in the Category: art
New Masters: Les Monseigneurs
Vibrant drapery adorned with florals, French texts and eerie mythical creatures. The work of Les Monseigneurs references both the brutal and the fragile, as they explained to us when we visited the Textile as Resistance exhibition, a collaboration between textile museum Texture in Kortrijk and MoMu created together with journalist Samira Bendadi and photographer Mashid Mohadjerin. Refuge, resistance, hope, happiness, tradition, beauty, spirituality and decolonization. Textiles are - and have long been - a powerful medium for the expression of identity, especially in times of war and crisis. The artistic alias of Thomas Renwart and Victor Verhelst reminisces times when tapestry would embellish the walls of castles, yet the tapestry the duo designs isn’t the product of mere nostalgia.
Interview by Stefanie de Meerleer
Photos shot by Tiny Geeroms in Texture, Kortrijk
How did your collab begin?
Thomas: We met in school four years ago. Victor wanted to make an artist book about my work as a textile designer. As we were working on that project, we noticed that there was something special in the air when we create things together. So we decided to work together full-time.
How did your journey go so far? You recently won the BKRK-award.
Victor: We can’t emphasize enough how grateful we are. We spent the past year in our studio making things that didn’t have anything to do with graphic or textile design. When we heard about the contest for the BKRK-award, we decided to enter because we trust each other blindly. We had so much fun it didn’t really matter what we made.
Thomas: It’s important to not take yourself too seriously. There’s an enormous amount of freedom, humor, emotion and friendship in our work, and that’s what is most valuable to us. Our work is based on intimate or emotional stories we share with each other. We’re not going to tell the stories though, people should be able to make their own interpretation.
Do you try to work regardless of what the current trends are?
Victor: In our final school project, the jury asked us if we worked with nature because it’s socially relevant at the moment. Most of all we include nature in our work because it’s Thomas’ passion. I’m fascinated by colors and contrasts, so we threw those two interests together. When working with nature, you can’t think in black and white. Nature is something colorful.
Victor: I loved the picture of a colorful sofa in Brussels neighbourhood Matongé.
You often use fauna and flora, but I also noticed French texts and mythical creatures in your work.
Victor: Thomas was educated in French. We could have used English or Dutch, but the French language has a certain poetic and aesthetic quality. It sounds so beautiful and fragile.
Thomas: French sounds tender, that’s the romantic aspect of our work. The brutality of Victors drawings and the softness of my words strengthen each other.
Victor: I drew the mythical creatures. As a kid I was always fascinated by monsters. I still have that childlike fantasy and we wanted to use that in our work. If you can create your own garden, you can also create your own animals.
How do you create designs for tapestry?
Thomas: It’s a continuous process of construction and destruction.
Victor: We make different pre-studies. They’re often a combination of analogue and digital techniques. Thomas likes to collect and dry flowers and I like to manipulate and accentuate them digitally. Those pre-studies result in tapestry. That’s why we’re in our studio everyday: anything that happens can have an effect on the previous day, the next one and eventually on the weaving day.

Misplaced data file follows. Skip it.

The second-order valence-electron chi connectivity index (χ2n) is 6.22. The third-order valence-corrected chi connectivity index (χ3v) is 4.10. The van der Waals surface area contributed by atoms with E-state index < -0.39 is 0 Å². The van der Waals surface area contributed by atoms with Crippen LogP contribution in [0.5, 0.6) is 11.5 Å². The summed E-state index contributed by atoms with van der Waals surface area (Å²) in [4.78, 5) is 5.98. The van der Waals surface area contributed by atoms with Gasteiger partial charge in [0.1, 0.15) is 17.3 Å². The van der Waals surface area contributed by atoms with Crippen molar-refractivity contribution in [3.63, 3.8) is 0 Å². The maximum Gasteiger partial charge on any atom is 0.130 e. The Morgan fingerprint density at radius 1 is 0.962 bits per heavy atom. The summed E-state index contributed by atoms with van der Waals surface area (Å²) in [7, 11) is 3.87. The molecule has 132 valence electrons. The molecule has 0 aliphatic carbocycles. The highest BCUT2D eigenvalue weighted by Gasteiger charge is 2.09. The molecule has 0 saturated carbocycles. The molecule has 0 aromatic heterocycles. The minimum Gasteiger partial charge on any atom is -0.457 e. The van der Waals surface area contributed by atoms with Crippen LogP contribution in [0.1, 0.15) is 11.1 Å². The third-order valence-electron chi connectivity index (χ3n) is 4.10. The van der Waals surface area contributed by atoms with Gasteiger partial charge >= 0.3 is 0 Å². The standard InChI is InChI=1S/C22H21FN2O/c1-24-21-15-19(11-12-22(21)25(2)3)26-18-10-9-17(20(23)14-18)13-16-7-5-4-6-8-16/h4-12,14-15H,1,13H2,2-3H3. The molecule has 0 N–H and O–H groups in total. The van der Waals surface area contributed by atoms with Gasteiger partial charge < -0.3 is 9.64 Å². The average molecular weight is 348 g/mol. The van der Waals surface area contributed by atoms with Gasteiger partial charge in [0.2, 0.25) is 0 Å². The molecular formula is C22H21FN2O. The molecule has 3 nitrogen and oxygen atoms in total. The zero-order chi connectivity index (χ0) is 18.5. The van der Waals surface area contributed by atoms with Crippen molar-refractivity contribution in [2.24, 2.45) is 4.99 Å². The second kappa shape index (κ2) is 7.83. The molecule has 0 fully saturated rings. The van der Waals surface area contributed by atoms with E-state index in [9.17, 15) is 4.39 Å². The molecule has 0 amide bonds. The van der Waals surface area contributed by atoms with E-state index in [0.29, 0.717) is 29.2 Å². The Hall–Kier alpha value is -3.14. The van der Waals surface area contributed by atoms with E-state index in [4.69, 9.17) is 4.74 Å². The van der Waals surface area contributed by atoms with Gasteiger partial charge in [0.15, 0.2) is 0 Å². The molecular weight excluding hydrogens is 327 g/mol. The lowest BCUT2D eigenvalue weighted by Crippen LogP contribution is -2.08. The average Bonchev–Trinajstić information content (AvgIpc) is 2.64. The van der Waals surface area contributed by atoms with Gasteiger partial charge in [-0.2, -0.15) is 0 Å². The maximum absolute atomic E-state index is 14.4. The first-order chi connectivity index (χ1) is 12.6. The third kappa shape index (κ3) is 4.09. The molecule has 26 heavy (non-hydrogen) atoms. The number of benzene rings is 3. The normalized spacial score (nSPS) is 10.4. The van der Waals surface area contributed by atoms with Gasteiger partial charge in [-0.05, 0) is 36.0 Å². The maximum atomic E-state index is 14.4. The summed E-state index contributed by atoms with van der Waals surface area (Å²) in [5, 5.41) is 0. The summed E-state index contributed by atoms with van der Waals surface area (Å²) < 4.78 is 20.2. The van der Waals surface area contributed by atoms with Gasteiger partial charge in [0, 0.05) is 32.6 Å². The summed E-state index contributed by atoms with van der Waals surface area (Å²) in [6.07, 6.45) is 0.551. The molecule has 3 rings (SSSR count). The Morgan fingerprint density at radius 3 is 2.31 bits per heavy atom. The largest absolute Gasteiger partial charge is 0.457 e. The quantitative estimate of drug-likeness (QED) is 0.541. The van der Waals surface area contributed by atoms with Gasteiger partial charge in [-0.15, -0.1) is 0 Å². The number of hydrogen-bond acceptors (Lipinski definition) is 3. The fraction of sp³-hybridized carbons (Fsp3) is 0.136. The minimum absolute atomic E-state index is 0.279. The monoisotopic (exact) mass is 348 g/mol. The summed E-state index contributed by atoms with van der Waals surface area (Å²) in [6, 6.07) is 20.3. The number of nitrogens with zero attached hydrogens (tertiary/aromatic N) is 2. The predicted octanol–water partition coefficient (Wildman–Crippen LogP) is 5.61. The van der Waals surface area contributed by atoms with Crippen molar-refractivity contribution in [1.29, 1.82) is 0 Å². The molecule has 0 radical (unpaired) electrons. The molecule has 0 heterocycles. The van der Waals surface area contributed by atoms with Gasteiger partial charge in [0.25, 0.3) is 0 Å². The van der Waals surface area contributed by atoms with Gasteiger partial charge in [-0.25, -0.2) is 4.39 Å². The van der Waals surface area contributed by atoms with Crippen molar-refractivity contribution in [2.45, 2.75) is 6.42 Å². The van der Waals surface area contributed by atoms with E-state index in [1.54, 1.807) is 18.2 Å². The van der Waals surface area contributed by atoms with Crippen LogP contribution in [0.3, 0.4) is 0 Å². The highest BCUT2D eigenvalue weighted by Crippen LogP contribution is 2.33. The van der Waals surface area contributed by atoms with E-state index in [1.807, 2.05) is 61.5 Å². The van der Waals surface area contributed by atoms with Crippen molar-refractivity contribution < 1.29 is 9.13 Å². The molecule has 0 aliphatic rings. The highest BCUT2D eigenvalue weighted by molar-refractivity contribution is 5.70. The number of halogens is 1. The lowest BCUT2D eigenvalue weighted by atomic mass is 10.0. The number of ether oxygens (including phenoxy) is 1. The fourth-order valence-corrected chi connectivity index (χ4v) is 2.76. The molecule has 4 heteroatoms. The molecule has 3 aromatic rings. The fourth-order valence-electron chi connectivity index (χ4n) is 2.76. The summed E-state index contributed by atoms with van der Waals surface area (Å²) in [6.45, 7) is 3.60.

Thomas: In the second room, ‘Embroidering not to forget’, there was a picture of a vase and a bouquet. It looked so intimate and honest, you could sense the desire.
You often use overstock, how come?
Thomas: When we were weaving in Waregem, we found a basement full of stock yarns. They were rotten and would have been thrown away. We saw the beauty and creative value in them.
Victor: Using old yarns allows us to experiment. During weaving we never know which colour will come out of the machine. It’s pure rock ‘n roll.
Can you connect your work to this exhibition?
Thomas: In some figuratist works the natural elements were used to construct identity and blow off steam. Some artists were women who lost their husbands in Syria, they used nature as a therapy.
Victor: If you spend your days surrounded by war and despair, the beauty of nature becomes a metaphor for utopia. That’s something we recognize in our own work. The exhibition displays the healing power of nature beautifully in a poetic and subtle way.
Thomas: I also loved the big coat in the ‘Afghan pride’ room. The coat was made from old jackets and meant for men, but ended up being worn by women.
Was there a piece or a room that you liked in particular?
Victor: I loved the picture of a colorful sofa in Brussels neighbourhood Matongé, it was shown in the room called ‘Africa is coming’. I’m fascinated by subcultures and by people who are proud of their heritage. Matongé is a beautiful example of how culture flourishes.
Thomas: In the second room, ‘Embroidering not to forget’, there was a picture of a vase and a bouquet. It looked so intimate and honest, you could sense the desire. I also loved the big coat in the ‘Afghan pride’ room. The coat was made from old jackets and meant for men, but ended up being worn by women. The artist didn’t want to be nostalgic about her Afghan descent so she presented it rather like a statement. She combined her roots with her current surroundings.
MoMu and Texture Kortrijk present: Textile as Resistance
The protesting power of no-slogan fabrics
The exhibition runs until 16/02/2020 at Texture Kortrijk
Tuesday - Sunday: 10 AM - 5 PM
Thanks to Les Monseigneurs